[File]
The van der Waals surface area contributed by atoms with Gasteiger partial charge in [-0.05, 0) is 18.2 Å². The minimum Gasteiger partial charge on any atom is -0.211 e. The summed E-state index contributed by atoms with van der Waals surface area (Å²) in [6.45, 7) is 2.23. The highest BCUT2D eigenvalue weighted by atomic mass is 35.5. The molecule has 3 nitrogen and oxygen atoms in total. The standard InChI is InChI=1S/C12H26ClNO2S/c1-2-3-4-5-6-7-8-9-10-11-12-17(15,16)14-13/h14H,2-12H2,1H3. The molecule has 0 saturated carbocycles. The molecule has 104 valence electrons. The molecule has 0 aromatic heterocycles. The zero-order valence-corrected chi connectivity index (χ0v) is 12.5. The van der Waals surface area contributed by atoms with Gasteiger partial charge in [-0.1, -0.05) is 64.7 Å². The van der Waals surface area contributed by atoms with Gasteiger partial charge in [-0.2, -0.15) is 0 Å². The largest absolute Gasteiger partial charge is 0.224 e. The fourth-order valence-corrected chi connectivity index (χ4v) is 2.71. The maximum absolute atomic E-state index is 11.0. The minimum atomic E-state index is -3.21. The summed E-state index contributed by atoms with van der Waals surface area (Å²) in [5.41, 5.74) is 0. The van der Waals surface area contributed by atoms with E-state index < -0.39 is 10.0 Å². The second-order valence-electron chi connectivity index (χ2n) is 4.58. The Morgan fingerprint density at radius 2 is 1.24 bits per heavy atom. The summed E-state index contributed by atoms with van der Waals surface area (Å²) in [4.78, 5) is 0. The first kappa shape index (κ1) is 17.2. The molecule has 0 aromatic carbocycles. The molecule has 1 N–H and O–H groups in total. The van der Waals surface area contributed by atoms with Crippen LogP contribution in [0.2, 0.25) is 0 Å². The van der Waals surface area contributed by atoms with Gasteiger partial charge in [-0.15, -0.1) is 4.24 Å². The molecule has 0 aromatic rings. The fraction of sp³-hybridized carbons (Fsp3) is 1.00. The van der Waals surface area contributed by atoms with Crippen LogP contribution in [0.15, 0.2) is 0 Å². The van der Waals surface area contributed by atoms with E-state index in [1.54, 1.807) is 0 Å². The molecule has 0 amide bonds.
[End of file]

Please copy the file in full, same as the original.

The van der Waals surface area contributed by atoms with Gasteiger partial charge in [-0.05, 0) is 18.2 Å². The minimum Gasteiger partial charge on any atom is -0.211 e. The summed E-state index contributed by atoms with van der Waals surface area (Å²) in [6.45, 7) is 2.23. The highest BCUT2D eigenvalue weighted by atomic mass is 35.5. The molecule has 3 nitrogen and oxygen atoms in total. The standard InChI is InChI=1S/C12H26ClNO2S/c1-2-3-4-5-6-7-8-9-10-11-12-17(15,16)14-13/h14H,2-12H2,1H3. The molecule has 0 saturated carbocycles. The molecule has 104 valence electrons. The molecule has 0 aromatic heterocycles. The zero-order valence-corrected chi connectivity index (χ0v) is 12.5. The van der Waals surface area contributed by atoms with Gasteiger partial charge in [-0.1, -0.05) is 64.7 Å². The van der Waals surface area contributed by atoms with Gasteiger partial charge in [-0.2, -0.15) is 0 Å². The largest absolute Gasteiger partial charge is 0.224 e. The fourth-order valence-corrected chi connectivity index (χ4v) is 2.71. The maximum absolute atomic E-state index is 11.0. The minimum atomic E-state index is -3.21. The summed E-state index contributed by atoms with van der Waals surface area (Å²) in [5.41, 5.74) is 0. The van der Waals surface area contributed by atoms with E-state index < -0.39 is 10.0 Å². The second-order valence-electron chi connectivity index (χ2n) is 4.58. The Morgan fingerprint density at radius 2 is 1.24 bits per heavy atom. The summed E-state index contributed by atoms with van der Waals surface area (Å²) in [4.78, 5) is 0. The first kappa shape index (κ1) is 17.2. The molecule has 0 aromatic carbocycles. The molecule has 1 N–H and O–H groups in total. The van der Waals surface area contributed by atoms with Crippen LogP contribution in [0.2, 0.25) is 0 Å². The van der Waals surface area contributed by atoms with Gasteiger partial charge in [-0.15, -0.1) is 4.24 Å². The molecule has 0 aromatic rings. The fraction of sp³-hybridized carbons (Fsp3) is 1.00. The van der Waals surface area contributed by atoms with Crippen LogP contribution in [0.15, 0.2) is 0 Å². The van der Waals surface area contributed by atoms with E-state index in [1.54, 1.807) is 0 Å². The molecule has 0 amide bonds.